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Justice News

Department of Justice
U.S. Attorney’s Office
Eastern District of Kentucky

FOR IMMEDIATE RELEASE
Monday, May 2, 2016

The United States Announces Civil Allegations Against ARH Pharmacies

Allegations include claims of filling fraudulent prescriptions for stimulants and failing to maintain proper records of controlled substances

LEXINGTON, Ky. – Appalachian Regional Healthcare, Inc. (“ARH”) has been accused of unlawfully filling fraudulent prescriptions for stimulants, written by a physician working in Harlan ARH’s Emergency Room, for ARH nurses and staff, and their family members, without a proper doctor-patient relationship, and failing to make and maintain complete and accurate records of its controlled substances.

In a civil lawsuit filed today, the United States has alleged that Harlan ARH Hospital Pharmacy improperly filled prescriptions for stimulants that were written by a Harlan ARH Emergency Room physician. The United States contends that many of these prescriptions were written for double the standard recommended dose of prescription pills and that, as a result of these improperly filled prescriptions, thousands of stimulant pills were illegally dispensed to ARH employees and their family members. The United States further contends that ARH failed to make and maintain complete and accurate records of its controlled substances at two other pharmacies – Hazard ARH Regional Medical Center Clinic Pharmacy and Middlesboro ARH Pharmacy – which prevents the Government from determining whether other controlled substances had been diverted for illegal use.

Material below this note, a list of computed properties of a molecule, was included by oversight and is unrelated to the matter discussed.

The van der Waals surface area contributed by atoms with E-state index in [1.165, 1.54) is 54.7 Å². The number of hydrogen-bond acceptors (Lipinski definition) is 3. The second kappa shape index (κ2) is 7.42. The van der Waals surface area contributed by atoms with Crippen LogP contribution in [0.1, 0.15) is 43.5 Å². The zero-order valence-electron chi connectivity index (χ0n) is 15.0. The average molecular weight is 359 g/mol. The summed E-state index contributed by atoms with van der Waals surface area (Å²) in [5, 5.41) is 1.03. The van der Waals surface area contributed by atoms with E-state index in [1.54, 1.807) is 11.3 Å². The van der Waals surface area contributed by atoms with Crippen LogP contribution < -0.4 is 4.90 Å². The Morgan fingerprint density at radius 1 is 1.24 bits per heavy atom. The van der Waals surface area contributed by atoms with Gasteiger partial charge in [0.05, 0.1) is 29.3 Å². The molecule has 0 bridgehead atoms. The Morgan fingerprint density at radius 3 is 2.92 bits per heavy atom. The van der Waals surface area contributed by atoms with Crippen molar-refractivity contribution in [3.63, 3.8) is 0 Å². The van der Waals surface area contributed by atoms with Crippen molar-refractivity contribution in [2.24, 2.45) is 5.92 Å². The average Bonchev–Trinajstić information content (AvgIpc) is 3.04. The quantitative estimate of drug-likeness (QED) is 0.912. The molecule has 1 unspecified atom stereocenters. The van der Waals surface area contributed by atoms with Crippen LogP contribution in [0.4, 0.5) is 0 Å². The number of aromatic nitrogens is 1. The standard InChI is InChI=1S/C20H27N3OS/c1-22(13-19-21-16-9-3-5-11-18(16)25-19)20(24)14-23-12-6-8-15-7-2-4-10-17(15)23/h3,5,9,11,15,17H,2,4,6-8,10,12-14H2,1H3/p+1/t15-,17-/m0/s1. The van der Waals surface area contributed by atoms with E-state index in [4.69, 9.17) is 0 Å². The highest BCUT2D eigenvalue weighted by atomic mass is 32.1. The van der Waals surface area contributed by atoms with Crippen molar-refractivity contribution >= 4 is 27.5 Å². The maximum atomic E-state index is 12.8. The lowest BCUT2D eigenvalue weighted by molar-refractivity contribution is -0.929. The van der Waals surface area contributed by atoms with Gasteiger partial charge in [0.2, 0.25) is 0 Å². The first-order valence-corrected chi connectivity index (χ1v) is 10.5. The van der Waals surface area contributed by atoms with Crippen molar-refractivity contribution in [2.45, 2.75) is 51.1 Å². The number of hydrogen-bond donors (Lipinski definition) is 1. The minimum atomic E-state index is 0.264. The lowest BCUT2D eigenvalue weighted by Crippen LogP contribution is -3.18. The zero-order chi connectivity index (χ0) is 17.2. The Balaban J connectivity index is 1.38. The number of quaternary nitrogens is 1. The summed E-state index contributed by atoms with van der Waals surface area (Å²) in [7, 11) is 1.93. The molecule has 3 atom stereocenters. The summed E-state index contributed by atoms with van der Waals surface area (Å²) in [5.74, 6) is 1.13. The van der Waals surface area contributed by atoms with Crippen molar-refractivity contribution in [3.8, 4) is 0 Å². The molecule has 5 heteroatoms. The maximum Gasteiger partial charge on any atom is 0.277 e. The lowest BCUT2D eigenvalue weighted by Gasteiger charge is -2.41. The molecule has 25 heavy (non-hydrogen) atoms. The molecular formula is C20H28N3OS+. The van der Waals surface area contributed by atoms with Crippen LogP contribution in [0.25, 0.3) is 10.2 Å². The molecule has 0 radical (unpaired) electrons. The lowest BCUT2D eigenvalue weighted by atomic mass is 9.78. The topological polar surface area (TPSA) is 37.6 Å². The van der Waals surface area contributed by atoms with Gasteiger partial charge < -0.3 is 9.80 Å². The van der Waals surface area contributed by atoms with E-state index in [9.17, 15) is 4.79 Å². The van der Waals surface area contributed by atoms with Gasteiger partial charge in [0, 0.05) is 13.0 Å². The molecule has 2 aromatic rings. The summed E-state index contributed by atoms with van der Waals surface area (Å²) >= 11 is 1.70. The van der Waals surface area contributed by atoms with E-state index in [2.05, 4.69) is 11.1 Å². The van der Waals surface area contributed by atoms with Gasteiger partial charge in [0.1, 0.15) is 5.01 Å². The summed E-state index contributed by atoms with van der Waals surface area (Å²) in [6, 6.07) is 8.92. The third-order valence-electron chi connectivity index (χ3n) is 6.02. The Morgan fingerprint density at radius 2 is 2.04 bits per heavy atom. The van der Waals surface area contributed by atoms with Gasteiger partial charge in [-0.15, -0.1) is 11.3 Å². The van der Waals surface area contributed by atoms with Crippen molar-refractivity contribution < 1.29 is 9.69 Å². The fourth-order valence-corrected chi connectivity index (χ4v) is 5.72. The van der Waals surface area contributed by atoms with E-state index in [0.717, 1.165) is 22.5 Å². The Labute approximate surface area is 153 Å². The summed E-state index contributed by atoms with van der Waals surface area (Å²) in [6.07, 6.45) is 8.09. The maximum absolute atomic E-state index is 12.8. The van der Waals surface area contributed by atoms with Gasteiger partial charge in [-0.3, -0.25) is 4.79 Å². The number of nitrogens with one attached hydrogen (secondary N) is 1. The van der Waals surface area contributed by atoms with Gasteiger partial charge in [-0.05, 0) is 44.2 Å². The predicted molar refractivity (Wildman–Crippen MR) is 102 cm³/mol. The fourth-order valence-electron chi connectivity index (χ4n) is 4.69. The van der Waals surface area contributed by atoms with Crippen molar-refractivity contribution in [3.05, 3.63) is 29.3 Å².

The United States is seeking civil penalties for ARH’s alleged violations of the Controlled Substances Act.

Kerry B. Harvey, U.S. Attorney for the Eastern District of Kentucky, and Timothy J. Plancon, Special Agent in Charge of the Detroit Division of the Drug Enforcement Administration, jointly announced the filing of the complaint.

A complaint is merely a set of allegations that, if the case were to proceed to trial, the government would need to prove by a preponderance of the evidence.

Topic(s): 
Health Care Fraud
Updated May 3, 2016